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Fewer patients with brain injury being declared 'brain dead'

Date:
October 28, 2013
Source:
Canadian Medical Association Journal
Summary:
Fewer patients with brain injury are being declared "brain dead," perhaps reflecting better injury prevention and improved care, according to a new study. However, the main source of organ donations for transplants is patients with neurologic death, so this finding may explain the declining rates of organ donation in some regions.

Fewer patients with brain injury are being declared "brain dead," perhaps reflecting better injury prevention and improved care, according to a new study in CMAJ (Canadian Medical Association Journal). However, the main source of organ donations for transplants is patients with neurologic death, so this finding may explain the declining rates of organ donation in some regions.

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In a study of 2788 patients in Calgary, Alberta, researchers found that the odds of patients with brain injury deteriorating to neurologic death decreased over the 10-year study period. The percentage of patients progressing to neurologic death decreased from highs of 8.1% in 2002 and 9.6% in 2004 to 2.2% in 2010 and was most dramatic in patients with traumatic brain injury.

"Our finding that a reduced proportion of patients with brain injury progressed to neurologic death suggests that initiatives aimed at improving road safety, preventing injuries during recreational activities, and improving prehospital and in-hospital care, have had an effect and should continue to be promoted," writes Dr. Andreas Kramer, a physician with the departments of Critical Care Medicine and Clinical Neurosciences, Foothills Medical Centre, University of Calgary, Alberta, with coauthors.

Traffic-related deaths decreased 24% between 2006 and 2010 (from 404 to 307); nonfatal collisions also declined despite consistent population growth, according to Alberta Transportation. As well, airbags and helmets for cycling, skiing and other activities are preventive measures in wide use across the country.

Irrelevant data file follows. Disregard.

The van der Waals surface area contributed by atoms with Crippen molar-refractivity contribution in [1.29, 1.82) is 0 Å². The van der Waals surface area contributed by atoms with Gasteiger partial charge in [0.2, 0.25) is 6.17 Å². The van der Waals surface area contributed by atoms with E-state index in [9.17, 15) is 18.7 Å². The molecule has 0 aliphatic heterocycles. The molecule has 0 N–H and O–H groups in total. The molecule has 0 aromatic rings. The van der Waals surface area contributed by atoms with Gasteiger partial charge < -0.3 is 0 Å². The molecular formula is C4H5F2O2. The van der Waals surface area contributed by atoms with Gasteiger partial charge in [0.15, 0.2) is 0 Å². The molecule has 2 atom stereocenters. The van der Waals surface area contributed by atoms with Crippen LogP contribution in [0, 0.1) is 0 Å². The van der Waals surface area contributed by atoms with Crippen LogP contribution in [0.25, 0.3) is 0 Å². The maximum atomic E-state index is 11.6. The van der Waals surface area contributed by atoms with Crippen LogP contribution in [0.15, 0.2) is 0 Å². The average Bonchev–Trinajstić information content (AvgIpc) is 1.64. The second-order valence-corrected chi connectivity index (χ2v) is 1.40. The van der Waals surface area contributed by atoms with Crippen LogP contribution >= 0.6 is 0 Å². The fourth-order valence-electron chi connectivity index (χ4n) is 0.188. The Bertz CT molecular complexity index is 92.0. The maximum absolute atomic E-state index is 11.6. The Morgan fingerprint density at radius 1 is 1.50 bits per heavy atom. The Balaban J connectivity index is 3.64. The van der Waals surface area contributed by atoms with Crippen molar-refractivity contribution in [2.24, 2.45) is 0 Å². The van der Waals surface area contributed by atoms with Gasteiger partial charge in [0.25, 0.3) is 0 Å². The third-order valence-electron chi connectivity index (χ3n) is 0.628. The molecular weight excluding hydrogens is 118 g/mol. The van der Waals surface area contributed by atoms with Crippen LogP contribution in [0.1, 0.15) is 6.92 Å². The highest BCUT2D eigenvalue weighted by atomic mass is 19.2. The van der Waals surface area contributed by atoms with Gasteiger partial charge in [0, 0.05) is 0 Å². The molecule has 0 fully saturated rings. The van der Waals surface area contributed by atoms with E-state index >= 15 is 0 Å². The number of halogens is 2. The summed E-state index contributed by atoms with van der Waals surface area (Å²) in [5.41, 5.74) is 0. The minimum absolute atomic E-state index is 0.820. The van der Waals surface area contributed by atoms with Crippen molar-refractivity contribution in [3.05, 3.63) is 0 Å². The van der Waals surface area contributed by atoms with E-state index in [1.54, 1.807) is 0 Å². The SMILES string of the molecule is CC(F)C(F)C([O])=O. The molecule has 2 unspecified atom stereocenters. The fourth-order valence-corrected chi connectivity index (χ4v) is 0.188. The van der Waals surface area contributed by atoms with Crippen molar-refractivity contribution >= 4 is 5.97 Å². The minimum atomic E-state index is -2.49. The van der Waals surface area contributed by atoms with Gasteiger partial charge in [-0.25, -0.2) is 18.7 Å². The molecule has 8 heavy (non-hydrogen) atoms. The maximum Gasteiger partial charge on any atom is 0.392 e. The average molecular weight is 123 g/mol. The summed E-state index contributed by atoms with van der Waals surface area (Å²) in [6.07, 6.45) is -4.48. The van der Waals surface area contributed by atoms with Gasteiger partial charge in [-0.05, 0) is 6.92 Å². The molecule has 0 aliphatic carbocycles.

Clinical care of patients with brain injury has also improved over the last decade in Alberta and other regions in Canada with the introduction of regional management protocols for the care of patients with brain injury, more specialists in neurocritical care, and surgery that can help relieve pressure on brain swelling.

The authors note that although this is good news, lower rates of neurologic death have implications for organ donations and transplants. Donation after neurologic death accounts for about half of kidney transplants, three-quarters of liver transplants, 90% of lung and pancreas transplants, and all heart and small bowel transplants.

"Our results likely help explain the relatively stagnant or even declining rates of deceased organ donation in some Canadian jurisdictions," they write.

"If organ transplantation rates are to increase, it will need to occur through alternative approaches, such as living donation, donation after cardiocirculatory death and innovations aimed at improving the use of donated organs," they conclude.


Story Source:

The above story is based on materials provided by Canadian Medical Association Journal. Note: Materials may be edited for content and length.


Journal Reference:

  1. A. H. Kramer, D. A. Zygun, C. J. Doig, D. J. Zuege. Incidence of neurologic death among patients with brain injury: a cohort study in a Canadian health region. Canadian Medical Association Journal, 2013; DOI: 10.1503/cmaj.130271

Cite This Page:

Canadian Medical Association Journal. "Fewer patients with brain injury being declared 'brain dead'." ScienceDaily. ScienceDaily, 28 October 2013. <www.sciencedaily.com/releases/2013/10/131028134945.htm>.
Canadian Medical Association Journal. (2013, October 28). Fewer patients with brain injury being declared 'brain dead'. ScienceDaily. Retrieved December 18, 2014 from www.sciencedaily.com/releases/2013/10/131028134945.htm
Canadian Medical Association Journal. "Fewer patients with brain injury being declared 'brain dead'." ScienceDaily. www.sciencedaily.com/releases/2013/10/131028134945.htm (accessed December 18, 2014).

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